'minium. in the kingdom. TIlis can readily be appre . mated if we mention that approximately two tons of castings for diversified purposes are turned out per week ; bearing in mind the lightness of the material being worked, it is simple to underStand that the output must keep the 250 hands which are employed fully ocCupied. Taking into acconnt these facts, it is only natural to suppose that there have beers periodical difficulties in maintaining a steady influx of raw material to the Works. This obstruction has presented itself on several occasions, although by. no means completely hindering supplies, but has been overcome and a continuous stream of the raw product is now reaching the works. We were able to inspect for ourselves a big store of alloy in ingot form which bears this statement out to the letter.

As might well be imagined when national needs loi)111 so urgently in the foreground, practically the ,whole of the firm's activities are at the present time, and for that 'mattee have been for some time past; concentrated on the production of vital parts needed for inclusion in tanks, aeroplanes, submarines, coin-. mercial motor vehicles, and the like; At the time of our visit much aeroplane work, including engine cylinders and covers, gun mountings, etc.„ was being turned out, something like 80 per 'tent. of the whole output then being -devoted to this class of work.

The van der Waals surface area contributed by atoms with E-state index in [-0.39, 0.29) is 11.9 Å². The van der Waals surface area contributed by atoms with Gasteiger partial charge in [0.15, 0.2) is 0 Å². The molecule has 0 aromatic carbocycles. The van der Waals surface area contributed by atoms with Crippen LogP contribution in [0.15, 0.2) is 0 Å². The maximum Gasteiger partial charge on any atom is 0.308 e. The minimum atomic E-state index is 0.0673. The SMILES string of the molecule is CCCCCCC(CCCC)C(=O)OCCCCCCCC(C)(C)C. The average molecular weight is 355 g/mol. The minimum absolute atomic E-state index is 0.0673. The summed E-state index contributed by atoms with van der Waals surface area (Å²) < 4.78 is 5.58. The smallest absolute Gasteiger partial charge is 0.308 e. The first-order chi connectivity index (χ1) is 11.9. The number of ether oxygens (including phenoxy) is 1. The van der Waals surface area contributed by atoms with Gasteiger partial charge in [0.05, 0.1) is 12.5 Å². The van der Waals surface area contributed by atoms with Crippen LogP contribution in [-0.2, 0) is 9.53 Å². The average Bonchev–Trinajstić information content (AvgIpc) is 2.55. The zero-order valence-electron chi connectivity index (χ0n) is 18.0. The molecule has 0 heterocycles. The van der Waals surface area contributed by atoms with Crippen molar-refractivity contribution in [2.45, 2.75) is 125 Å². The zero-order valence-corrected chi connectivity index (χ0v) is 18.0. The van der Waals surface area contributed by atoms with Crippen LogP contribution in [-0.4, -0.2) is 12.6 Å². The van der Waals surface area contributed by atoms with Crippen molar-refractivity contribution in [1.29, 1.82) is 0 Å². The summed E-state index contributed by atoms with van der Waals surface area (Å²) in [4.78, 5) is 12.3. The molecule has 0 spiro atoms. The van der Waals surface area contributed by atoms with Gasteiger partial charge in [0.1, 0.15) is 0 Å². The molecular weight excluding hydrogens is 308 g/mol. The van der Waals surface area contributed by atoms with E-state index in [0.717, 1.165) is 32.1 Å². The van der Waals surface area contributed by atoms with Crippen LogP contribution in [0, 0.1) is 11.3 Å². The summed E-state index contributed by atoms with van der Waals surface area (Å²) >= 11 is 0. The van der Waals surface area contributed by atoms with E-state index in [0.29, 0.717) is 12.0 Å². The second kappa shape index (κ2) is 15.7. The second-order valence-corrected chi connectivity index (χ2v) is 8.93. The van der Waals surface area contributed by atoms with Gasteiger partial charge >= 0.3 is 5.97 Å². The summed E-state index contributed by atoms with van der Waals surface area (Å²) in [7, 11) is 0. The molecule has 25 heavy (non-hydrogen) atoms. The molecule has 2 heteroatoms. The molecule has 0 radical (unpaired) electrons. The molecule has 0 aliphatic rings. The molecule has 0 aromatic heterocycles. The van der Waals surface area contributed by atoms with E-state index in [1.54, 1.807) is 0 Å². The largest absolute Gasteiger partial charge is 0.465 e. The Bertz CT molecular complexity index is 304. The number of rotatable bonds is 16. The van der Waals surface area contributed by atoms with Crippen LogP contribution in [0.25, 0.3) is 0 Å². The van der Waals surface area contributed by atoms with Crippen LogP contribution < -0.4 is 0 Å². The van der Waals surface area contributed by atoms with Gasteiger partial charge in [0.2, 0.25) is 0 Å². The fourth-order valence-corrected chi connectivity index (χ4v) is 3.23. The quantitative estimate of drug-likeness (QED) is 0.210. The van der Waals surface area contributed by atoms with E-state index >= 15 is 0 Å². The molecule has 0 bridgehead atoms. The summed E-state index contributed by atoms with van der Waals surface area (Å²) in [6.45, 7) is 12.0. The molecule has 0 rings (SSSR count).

We had an opportunity of witnessing first-hand, in passing through the various extensive and wellequipped shops, Many sand and die castings being made, ranging from 12-cylinder engine crankcases to small carburetter components, and wa noticed that the work—be it large or small—was tackled with extreme and methodical care. It must be borne in mind that this latter feature is vitally important if a clean casting is to result, and to a great extent this is dependent on the molten metal being poured into the mould at the proper degree of heat. So soon as the metal reaches a State of liquefaction, which takes place at about 1200 degrees Fahr., it is practically necessary to commence pouring at once to ensure a clean and unblistered casting when the metal is set, which, as is generally known, takes. place in the matter of a few minutes.

in our passage through the various shops one of the, outstanding features which impressed us. was the large amount of work being effected and its diverse nature. For obvious re.asons the occasion is not pro..ipitiouS for detailing much of the work which is at present being handled ; suffice it tosay that castings for naval and military requirements were in hand. We came away after our prolonged inspection feeling that the house slogan of the firm, " Coan Casts Clean Crankcases," known by the industry the world over, is well merited, and that we for our part could fully endorse this distinctive claim not only in regard to crankcages but to all other details of construction.